What does it mean to grade fairly?
At my law school, and presumably elsewhere, law students aggrieved by a grade can petition that it be changed. Such petitions are often granted in the case of mathematical error, but usually denied if the basis is that on re-reading, the professor would have reached a different result. The standard of review for such petitions is something like “fundamental fairness.” In essence, replicability is not an integral component of fundamental fairness for these purposes.
Law students may object to this standard, and its predictable outcome, asserting that if the grader can not replicate his or her outcomes when following the same procedure, then the total curve distribution is arbitrary. On this theory, a student at the least should have the right to a new reading of their test, standing alone and without the time-pressure that full-scale grading puts on professors.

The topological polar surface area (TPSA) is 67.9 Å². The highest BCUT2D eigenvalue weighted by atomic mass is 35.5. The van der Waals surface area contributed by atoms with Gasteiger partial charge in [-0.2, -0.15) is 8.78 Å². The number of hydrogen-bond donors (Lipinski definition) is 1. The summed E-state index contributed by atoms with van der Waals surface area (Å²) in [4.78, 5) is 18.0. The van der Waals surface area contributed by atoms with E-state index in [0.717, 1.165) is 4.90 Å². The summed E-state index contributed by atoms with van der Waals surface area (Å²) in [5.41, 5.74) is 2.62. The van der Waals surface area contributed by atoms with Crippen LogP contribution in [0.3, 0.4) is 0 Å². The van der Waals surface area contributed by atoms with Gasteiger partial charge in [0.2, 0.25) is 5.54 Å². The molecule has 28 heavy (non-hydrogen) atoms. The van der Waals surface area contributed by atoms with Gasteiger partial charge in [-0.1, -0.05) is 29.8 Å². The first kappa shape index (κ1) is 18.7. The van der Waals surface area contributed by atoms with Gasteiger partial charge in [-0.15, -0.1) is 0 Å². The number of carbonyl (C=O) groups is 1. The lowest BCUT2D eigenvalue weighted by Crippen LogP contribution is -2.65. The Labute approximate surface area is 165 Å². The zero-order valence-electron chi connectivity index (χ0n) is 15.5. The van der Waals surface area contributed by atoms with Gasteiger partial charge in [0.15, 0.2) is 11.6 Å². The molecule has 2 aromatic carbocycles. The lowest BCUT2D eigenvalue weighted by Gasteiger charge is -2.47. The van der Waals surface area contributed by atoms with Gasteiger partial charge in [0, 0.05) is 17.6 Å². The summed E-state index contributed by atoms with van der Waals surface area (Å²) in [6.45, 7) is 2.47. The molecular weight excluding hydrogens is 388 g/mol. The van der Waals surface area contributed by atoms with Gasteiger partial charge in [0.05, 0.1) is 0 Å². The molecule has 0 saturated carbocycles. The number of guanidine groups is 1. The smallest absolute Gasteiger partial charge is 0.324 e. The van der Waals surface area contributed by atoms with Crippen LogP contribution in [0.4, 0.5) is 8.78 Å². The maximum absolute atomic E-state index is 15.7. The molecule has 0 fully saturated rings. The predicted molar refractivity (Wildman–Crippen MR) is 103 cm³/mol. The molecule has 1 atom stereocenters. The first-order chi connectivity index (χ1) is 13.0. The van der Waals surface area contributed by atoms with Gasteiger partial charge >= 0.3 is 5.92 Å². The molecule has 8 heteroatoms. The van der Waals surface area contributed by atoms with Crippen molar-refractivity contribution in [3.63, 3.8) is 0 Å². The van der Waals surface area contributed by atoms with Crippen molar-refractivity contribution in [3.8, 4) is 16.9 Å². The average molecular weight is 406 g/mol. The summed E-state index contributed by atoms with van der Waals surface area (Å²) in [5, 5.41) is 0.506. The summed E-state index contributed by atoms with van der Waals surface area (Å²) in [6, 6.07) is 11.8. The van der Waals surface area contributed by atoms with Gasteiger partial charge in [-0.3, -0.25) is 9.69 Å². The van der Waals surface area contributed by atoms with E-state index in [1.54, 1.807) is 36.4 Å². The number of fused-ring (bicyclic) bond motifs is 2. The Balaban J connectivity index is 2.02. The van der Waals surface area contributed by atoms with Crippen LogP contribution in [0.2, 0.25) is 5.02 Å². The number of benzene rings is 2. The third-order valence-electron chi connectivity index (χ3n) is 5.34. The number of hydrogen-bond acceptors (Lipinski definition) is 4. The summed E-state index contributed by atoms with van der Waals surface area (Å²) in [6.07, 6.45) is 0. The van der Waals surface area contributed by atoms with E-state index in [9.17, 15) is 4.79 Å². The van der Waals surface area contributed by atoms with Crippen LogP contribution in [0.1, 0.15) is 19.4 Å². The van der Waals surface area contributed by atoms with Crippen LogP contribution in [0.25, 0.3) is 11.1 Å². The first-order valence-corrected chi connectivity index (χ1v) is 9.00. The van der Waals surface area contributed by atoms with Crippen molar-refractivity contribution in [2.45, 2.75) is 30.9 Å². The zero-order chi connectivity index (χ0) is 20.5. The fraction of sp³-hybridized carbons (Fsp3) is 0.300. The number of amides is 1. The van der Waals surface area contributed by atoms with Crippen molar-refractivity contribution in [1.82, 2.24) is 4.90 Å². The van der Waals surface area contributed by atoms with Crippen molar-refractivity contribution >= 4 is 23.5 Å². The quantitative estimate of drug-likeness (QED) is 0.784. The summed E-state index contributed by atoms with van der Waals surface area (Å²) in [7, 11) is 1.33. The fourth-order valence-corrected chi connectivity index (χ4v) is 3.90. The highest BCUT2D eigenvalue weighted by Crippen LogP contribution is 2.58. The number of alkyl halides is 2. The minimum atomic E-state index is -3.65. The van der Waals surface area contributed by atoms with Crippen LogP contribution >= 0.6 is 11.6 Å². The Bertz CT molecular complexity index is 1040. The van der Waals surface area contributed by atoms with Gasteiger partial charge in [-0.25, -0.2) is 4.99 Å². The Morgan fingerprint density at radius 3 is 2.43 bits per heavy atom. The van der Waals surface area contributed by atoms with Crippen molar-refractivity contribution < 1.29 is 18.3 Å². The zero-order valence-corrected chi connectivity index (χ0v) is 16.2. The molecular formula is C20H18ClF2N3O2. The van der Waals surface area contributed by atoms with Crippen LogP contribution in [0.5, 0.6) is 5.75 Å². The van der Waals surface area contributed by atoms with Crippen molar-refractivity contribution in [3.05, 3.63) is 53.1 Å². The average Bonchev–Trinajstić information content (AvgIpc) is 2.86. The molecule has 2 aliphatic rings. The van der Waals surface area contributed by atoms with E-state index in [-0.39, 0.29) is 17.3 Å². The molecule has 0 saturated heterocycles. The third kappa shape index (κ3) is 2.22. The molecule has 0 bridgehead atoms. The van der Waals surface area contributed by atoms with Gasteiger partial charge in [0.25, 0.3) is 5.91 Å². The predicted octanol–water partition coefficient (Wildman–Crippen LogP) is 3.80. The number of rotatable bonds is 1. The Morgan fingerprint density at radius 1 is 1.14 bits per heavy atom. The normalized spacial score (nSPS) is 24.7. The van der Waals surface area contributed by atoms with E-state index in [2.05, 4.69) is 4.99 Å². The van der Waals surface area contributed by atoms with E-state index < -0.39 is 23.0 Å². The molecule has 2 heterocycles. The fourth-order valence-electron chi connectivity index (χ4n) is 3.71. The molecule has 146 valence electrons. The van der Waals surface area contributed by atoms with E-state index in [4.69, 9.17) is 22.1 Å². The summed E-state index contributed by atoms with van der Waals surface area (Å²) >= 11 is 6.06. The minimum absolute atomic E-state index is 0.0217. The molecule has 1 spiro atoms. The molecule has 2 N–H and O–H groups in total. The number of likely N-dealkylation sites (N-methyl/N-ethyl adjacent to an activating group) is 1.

To which the response is: grading is subjective, and not subject to scientific proof. Moreover, grades don’t exist as platonic ideals but rather distributions between students: only when reading many exams side by side can such a ranking be observed. We wouldn’t even expect that one set of rankings would be very much like another: each is sort of like a random draw of a professor’s gut-reactions to the test on that day.
This common series of arguments tends to engender cynicism among high-GPA and low-GPA students alike. To the extent that law school grading is underdetermined by work, smarts and skill, it is a bit of a joke. The importance placed on these noisy signals by employers demonstrates something fundamentally bitter about law – the power of deference over reason.